Every living human being depends on forests for oxygen, making trees and forests the real source of life. Sadly, for most urban residents across the country, a local park or in most cases a painting on the wall is all they can rely on to link them to nature. Global warming and climate change, are highlighting the need to plant a tree to save a life. This can only be achieved by increasing South Africa’s urban and rural greening initiatives and promoting a better understanding of trees—articularly indigenous trees and fruit-bearing trees. At the same time, it’s important to educate people on the role trees play in human livelihood, the environment and the sustainable development ecosystem.

Arbor Week allows the government, private sector, non-governmental and community-based organisations and the public to be involved in “greening” their communities by using an integrated and organised approach of planting, caring and managing all vegetation to secure multiple community benefits. As the custodian of forestry in South Africa, every year, during Arbor Week the Department of Agriculture, Forestry and Fisheries focus on the country’s champion trees. These trees include some of the oldest, largest and culturally significant trees that form part of our heritage, such as the Sophiatown Oak Tree and the Sagole Baobab Tree in Limpopo.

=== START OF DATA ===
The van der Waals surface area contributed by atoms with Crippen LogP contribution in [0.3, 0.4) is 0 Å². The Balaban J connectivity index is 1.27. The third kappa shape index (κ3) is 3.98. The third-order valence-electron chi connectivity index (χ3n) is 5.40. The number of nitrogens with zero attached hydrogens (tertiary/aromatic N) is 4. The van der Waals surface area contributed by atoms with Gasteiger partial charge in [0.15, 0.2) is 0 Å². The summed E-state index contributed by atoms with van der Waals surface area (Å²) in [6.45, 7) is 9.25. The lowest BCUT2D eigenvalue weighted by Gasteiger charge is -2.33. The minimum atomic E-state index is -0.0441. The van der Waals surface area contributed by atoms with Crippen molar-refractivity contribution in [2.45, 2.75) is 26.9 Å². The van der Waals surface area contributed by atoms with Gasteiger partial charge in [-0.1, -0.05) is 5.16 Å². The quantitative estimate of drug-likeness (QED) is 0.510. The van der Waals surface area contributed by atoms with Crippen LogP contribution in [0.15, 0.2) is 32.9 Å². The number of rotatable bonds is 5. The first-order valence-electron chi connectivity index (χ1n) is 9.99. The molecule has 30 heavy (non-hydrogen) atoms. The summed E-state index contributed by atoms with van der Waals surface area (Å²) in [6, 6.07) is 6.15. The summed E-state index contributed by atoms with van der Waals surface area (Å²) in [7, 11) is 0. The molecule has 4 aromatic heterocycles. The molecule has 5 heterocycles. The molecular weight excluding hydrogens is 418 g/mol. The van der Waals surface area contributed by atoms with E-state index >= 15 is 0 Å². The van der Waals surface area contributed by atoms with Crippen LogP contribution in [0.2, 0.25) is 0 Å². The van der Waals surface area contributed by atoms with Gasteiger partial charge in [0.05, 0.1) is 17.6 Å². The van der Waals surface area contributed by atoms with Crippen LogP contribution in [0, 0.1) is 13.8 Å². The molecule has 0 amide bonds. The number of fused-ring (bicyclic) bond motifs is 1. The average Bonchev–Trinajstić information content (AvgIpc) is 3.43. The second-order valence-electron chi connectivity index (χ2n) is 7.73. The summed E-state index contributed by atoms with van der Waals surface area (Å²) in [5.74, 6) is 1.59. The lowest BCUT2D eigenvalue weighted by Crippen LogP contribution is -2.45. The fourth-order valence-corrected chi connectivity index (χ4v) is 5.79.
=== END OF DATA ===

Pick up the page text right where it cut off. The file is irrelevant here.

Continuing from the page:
One of the key themes of Arbor Week is exercising rural initiatives, particularly those that foster youth empowerment, by encouraging communities and schools to participate in tree planting. Through the department, the government seeks to invest and address issues of youth unemployment, skills development, school nutrition and environmental education using the Junior LandCare Programme.

Young people in rural areas are often disadvantaged, mainly because they are excluded from the socio-economic mainstream. They are not only far away from assistance, but they can’t access basic services and facilities, feel powerless because they have no voice in decision making and vulnerable because they were previously discriminated against. The Junior LandCare Programme addresses these issues head-on. The objectives of the programme are to: encourage training in leadership and facilitation skills, promote awareness of the LandCare concept, stimulate youth clubs or cooperatives managed by the youth, support small projects that include permaculture and promote food security at homes and schools. Trees have an economic value which contributes a significant proportion of income in rural households.